Indeed, a welter of social “science” methods have been devised by innumerable thinkers in the never-ending attempt to construct an island of objectivity in our vast ocean of subjective social realities.
Still, the task remains elusive.
Nowhere else is truth more brutalized than in the field of politics. It may not be far off the mark to define politics as a big factory where big lies are manufactured.
In politics, what appears clearly before your naked eyes can be represented to you by politicians as untrue.
For example, a commentator can be attacked by Gwede Mantashe for stating the simple truth that Jacob Zuma lacks formal education.
In this case, if you present Jacob Zuma as a president who is formally uneducated, Mantashe would still find it possible to modify or change this true statement – to make Zuma appear like an educated person.
You are then left with a question politics presents as unanswerable: is Jacob Zuma educated or not?
If you say “No”, you run the risk of being attacked by Mantashe, and, if you say “Yes”, you would most likely provoke the ire of those who know – as a matter of fact – that Zuma has not studied up to matric.
Some might argue that the issue is not whether truth about political questions can be established or not, but rather whether certain questions ought to be raised at all.
While a question such as “Is Schabir Shaik a convicted criminal?” can be answered with a simple “Yes”, some would hasten to warn that the question must not be raised because it is politically fraught.
As we have pointed out above, in natural sciences, truths or falsehoods about phenomena are tested by verification – through experimentalist methods.
When there is a dispute, scientists would say “Let us verify.” If it means that the experiment should be conducted over and over again – until there is consensus – such is considered the best way.
The idea is to experiment and re-experiment to the point where those with doubts are convinced that the thing under consideration can no longer be modified or denied.
At this point, truth is no longer “supposed to be” a thing that cannot be either modified or denied. Once verification has been done, truth becomes an actual thing that cannot be either modified or denied.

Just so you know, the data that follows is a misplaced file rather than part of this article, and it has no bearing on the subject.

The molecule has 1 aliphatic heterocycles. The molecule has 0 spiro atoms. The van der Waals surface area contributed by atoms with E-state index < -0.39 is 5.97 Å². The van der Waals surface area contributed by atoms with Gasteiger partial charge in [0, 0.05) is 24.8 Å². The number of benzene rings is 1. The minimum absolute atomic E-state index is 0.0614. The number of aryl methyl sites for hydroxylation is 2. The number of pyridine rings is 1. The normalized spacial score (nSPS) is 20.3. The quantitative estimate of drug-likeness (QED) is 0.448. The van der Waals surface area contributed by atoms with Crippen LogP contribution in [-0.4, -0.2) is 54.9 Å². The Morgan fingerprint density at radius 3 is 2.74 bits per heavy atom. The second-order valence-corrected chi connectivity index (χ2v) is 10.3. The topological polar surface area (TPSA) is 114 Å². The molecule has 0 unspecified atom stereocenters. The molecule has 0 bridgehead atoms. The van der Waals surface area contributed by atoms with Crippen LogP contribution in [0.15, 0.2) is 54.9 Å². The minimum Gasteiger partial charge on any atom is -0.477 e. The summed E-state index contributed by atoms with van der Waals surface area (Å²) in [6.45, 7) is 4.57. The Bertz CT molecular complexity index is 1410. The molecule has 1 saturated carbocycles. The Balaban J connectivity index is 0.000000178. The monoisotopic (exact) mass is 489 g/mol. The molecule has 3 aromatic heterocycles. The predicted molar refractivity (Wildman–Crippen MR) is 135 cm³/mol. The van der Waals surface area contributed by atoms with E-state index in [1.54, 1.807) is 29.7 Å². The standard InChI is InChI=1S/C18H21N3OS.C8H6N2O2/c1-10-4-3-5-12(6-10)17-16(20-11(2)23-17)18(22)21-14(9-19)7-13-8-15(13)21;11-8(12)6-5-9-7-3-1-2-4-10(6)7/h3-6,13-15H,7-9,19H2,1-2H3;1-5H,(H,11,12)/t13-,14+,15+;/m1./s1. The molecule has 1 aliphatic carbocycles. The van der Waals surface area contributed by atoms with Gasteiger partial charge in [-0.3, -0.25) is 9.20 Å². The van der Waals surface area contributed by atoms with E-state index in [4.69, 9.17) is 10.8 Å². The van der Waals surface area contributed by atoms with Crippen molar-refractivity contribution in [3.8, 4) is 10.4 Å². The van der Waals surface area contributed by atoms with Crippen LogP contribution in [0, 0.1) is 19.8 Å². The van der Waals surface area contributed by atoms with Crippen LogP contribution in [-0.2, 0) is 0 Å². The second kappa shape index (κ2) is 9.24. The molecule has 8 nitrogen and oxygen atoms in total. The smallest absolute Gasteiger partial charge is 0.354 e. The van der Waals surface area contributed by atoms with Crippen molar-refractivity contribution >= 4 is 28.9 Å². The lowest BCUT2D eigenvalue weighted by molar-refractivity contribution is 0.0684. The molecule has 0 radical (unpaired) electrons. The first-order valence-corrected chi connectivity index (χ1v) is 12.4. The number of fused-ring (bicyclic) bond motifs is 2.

In politics, when there is a dispute about the relationship between Zuma, Schaik or the Guptas, politicians generally do not say “Let us verify”; people are quick to say “It is a sensitive question.”
In fact, commentators who raise such questions get maligned as people who disrespect Zuma.
Thus has it become almost an established political culture in South Africa never to talk about important political questions that trouble the soul of the nation.
Once race is thrown into the picture, it becomes even worse. It does not matter how sound, a white South African criticizing the ANC is quick to be labeled racist. Black critics, also have their label: counter-revolutionaries.
As a result, public discourse has become a theatre of lies. Political commentators try their best to find the most diplomatic of words never to offend politicians – especially the ruling party.
If there is a lone commentator who does not tell lies, a vicious machinery of the state or the ruling party is quickly unleashed upon him – so as to send a clear message that truth is not tolerated in politics.
We find ourselves at a crossroad; where we must answer the question: what is the relationship between truth and politics?
Or, would it be best to list the things South Africans are allowed to talk about in our politics, and those we are not permitted to touch? If we choose to follow this route, we must also state clearly as to who wields the power to grant permission.
As we prepare our verdict on the important question of truth and politics, we ought to refer to philosopher Alexandre Kojẻve’s definition – that truth in the strict sense of the term is supposed to be a thing that cannot be either modified or denied.
The Sunday Independent, 1 April 2012